Minister Klosi, dear young people, basketball enthusiasts, ladies and gentlemen,
I have learned that we are all born with certain abilities and certain limitations. It is up to each of us to make the most of our lives. Many people have reminded me of this throughout my life and I’d like to tell you about one of them.
When I was a high school student, I volunteered in a sports program for high school students with disabilities. It was something I looked forward to every week because these kids just loved to go out on the sports fields and play like everyone else.
There is one girl that I will always remember. She had a brain tumor and had to wear a special helmet to protect her because she had frequent seizures and would fall suddenly to the ground. I don’t know if it was true, but the other kids told me that she was not likely to live to become an adult.
What would you expect from someone who lived her life with this disability? I would have expected someone who was depressed, unenthusiastic and uninvolved with her classmates. She was exactly the opposite.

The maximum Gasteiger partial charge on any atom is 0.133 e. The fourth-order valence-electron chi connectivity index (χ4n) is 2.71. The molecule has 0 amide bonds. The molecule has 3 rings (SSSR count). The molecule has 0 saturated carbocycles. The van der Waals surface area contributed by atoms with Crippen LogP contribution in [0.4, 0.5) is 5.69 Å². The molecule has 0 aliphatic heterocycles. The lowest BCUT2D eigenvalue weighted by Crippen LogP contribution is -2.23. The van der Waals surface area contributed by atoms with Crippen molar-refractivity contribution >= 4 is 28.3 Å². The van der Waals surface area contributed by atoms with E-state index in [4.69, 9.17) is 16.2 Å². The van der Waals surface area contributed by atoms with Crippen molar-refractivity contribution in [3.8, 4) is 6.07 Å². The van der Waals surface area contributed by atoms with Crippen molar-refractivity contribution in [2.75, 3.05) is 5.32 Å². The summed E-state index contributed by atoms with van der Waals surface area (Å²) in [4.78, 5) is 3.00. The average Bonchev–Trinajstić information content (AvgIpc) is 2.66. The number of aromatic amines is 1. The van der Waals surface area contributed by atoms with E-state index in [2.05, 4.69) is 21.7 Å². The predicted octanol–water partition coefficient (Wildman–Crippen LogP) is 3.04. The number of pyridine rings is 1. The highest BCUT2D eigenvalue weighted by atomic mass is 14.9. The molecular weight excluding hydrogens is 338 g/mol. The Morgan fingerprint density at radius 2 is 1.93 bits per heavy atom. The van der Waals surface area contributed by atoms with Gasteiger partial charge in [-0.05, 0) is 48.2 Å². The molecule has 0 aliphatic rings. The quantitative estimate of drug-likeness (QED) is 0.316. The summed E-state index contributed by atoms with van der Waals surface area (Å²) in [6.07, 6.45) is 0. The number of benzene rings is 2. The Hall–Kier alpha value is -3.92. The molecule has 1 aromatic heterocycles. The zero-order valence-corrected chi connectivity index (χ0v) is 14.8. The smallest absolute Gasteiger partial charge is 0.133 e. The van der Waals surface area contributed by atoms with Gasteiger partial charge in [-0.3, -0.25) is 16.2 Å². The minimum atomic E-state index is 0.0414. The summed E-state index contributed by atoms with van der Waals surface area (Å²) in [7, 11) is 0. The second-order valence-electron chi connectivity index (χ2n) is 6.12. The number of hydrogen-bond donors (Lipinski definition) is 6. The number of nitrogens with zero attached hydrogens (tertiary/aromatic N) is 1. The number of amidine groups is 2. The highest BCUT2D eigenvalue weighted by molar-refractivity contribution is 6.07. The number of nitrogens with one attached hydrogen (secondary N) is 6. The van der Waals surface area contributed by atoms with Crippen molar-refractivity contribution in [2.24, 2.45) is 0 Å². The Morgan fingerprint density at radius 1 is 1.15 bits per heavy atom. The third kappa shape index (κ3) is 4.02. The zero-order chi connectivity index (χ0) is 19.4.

She was full of life. She participated with joy in all the activities. There is nothing that she believed she could not do. She smiled all the time and taught me a lesson that I have carried with me my whole life. She taught me that with persistence and optimism, and a little help from our friends, there is nothing that we cannot accomplish.
I will end today by saying that I am envious of our wheelchair athletes today. I was never very good at basketball even though I come from a country famous for basketball. I encourage everyone to look up the website nwba.org, which is the website of the National Wheelchair Basketball Association of the United States. These men and women have been one of the most successful teams in the Paralympics every four years.
I look forward to watching the basketball game today. Congratulations on all you have achieved. Your life is what you make of it.